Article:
Example Maths skills assessment Example of Maths weekly assessment. Pupils to complete twice. Once with support and use of equipment and then the following week without use of equipment and support. Example of Assessment overview completed by teachers for each pupil.
New National Curriculum Programmes of Study Spoken Language Reading- word reading & comprehension Writing- transcription (spelling), handwriting, composition, vocabulary, punctuation & grammar ENGLISH
Main changes to the curriculum: * Continued emphasis on systematic phonics, including a progression in teaching, which is already well established in our school. *At all levels, there is significant emphasis on spelling, punctuation and grammar, as well as vocabulary development. *There is a focus on reading for pleasure with all children encouraged to ‘read widely across both fiction and non-fiction …, to establish an appreciation and love of reading, and to gain knowledge across the curriculum’. This includes the school, setting ‘ambitious expectations for reading at home’. *Spoken language is a huge focus in the English curriculum, with the inclusion of ‘talk for writing’, reciting poetry, debates etc. *There is a single, discrete programme of study for spoken language for Years 1 – 6, which highlights the importance of vocabulary development.
Reading assessment at Stockton Heath Primary School Based on Focus assessment materials Across school trialled these materials in Summer term. Children constantly tracked against age- related expectations in Guided reading sessions in school.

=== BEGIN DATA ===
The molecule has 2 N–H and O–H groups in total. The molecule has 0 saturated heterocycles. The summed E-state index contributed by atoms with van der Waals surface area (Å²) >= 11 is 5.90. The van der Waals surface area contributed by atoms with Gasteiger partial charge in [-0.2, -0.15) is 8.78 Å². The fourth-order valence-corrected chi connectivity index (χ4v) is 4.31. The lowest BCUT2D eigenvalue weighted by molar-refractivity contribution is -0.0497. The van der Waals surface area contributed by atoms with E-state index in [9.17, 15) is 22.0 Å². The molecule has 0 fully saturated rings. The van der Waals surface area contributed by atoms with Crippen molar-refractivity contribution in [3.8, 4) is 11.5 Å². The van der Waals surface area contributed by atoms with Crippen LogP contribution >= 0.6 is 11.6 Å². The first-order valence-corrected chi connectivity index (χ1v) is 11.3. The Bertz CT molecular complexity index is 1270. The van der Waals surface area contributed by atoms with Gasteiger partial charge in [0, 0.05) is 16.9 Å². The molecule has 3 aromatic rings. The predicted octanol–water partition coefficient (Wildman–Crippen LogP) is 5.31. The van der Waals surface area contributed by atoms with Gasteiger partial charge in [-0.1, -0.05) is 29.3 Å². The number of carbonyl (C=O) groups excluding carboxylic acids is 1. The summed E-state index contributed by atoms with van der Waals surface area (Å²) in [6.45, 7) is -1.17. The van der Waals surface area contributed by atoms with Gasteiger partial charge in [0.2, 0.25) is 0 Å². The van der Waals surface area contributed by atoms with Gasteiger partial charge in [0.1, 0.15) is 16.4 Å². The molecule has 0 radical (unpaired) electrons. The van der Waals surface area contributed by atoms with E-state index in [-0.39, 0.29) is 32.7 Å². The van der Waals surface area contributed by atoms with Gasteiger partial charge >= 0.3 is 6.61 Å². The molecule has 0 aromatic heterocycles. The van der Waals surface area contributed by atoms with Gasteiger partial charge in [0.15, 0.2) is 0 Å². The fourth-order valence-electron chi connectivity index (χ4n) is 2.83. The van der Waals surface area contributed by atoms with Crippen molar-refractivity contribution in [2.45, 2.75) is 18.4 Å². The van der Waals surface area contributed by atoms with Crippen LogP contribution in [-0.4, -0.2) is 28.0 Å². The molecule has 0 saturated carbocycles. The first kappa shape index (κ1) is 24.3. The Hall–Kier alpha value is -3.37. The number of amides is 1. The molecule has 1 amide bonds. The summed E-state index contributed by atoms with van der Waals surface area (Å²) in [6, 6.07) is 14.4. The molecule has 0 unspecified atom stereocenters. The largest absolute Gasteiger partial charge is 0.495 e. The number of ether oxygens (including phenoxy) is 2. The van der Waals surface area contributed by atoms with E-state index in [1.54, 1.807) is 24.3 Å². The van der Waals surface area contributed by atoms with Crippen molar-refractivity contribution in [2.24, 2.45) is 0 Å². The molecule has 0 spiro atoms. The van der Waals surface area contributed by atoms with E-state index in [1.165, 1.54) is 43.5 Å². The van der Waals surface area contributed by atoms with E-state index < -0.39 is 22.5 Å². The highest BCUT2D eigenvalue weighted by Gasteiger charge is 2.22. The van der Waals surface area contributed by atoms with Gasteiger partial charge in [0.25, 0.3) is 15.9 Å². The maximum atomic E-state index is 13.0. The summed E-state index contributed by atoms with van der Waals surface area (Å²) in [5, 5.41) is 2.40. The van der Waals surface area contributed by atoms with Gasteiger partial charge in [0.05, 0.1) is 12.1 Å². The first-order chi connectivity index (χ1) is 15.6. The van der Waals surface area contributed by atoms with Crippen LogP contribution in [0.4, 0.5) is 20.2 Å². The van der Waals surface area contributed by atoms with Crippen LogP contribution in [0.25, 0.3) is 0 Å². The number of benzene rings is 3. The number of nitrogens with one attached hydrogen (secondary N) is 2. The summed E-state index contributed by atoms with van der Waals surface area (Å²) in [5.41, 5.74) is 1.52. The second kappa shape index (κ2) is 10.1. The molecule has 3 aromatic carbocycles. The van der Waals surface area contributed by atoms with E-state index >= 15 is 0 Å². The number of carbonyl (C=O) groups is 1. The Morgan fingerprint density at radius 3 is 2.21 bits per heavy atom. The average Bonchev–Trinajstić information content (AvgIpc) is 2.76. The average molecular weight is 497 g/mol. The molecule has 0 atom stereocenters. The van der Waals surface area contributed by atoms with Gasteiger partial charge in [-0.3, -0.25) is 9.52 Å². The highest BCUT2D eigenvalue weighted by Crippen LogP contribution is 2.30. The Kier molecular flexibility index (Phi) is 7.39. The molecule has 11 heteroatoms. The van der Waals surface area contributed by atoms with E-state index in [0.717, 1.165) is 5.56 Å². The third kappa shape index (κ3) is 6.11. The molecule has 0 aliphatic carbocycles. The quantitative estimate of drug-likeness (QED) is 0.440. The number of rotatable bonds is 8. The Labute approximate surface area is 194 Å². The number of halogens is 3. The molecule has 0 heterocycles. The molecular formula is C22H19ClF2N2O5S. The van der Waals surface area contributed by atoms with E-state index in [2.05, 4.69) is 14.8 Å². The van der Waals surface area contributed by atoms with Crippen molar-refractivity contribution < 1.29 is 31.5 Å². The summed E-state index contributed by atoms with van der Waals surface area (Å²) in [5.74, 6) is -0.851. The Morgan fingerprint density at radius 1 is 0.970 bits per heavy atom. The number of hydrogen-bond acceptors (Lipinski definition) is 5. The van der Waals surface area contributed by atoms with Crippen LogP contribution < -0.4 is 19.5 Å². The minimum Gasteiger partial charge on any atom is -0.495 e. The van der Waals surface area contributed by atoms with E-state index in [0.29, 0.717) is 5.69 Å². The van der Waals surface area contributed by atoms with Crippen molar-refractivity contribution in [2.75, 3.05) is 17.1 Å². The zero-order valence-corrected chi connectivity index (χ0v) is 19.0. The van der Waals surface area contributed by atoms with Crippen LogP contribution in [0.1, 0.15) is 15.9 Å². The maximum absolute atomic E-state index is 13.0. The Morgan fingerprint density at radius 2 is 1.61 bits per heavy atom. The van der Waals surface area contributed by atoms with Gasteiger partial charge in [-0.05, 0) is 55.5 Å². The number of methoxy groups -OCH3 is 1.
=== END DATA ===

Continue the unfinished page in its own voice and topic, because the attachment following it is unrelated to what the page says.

Writing assessment at Stockton Heath Primary School Based on Focus assessment materials Across school trialled these materials in Summer term. Children are tracked continually against the age-related criteria for writing. Moderation activities in school to ensure consistency of judgements.
Reporting to Parents *Teachers will be constantly assessing pupils against the new age related expectations within each year group. Teachers will assess whether pupils are: Working below age related standards. Meeting age related standards. Exceeding age related standards.
It is really important for parents to understand that the expectations of the new Curriculum are much higher at the end of each year group. Pupils being judged on the expectations for the end of Year 5 for example, will still have gaps and may not reach the ‘expected outcomes for their year group’ as they have only completed one year of the new curriculum. There is also a focus on children being able to explore the curriculum in more depth and being able to apply their learning before moving on – the concept of MASTERY. So it is likely that not so many children will be ‘exceeding’ because of these raised expectations.
What information can you expect at parents’ evenings from your child’s class teacher? A summary of your child’s strengths and successes within the curriculum and personally. Formative next steps which are individual to your child in order for them to make progress within the age-related expectation for their year-group as appropriate. An indication of how well your child is progressing, e.g. are they making limited, expected or accelerated progress over time. An indication as to whether your child is working below, in line with or exceeding national expectations.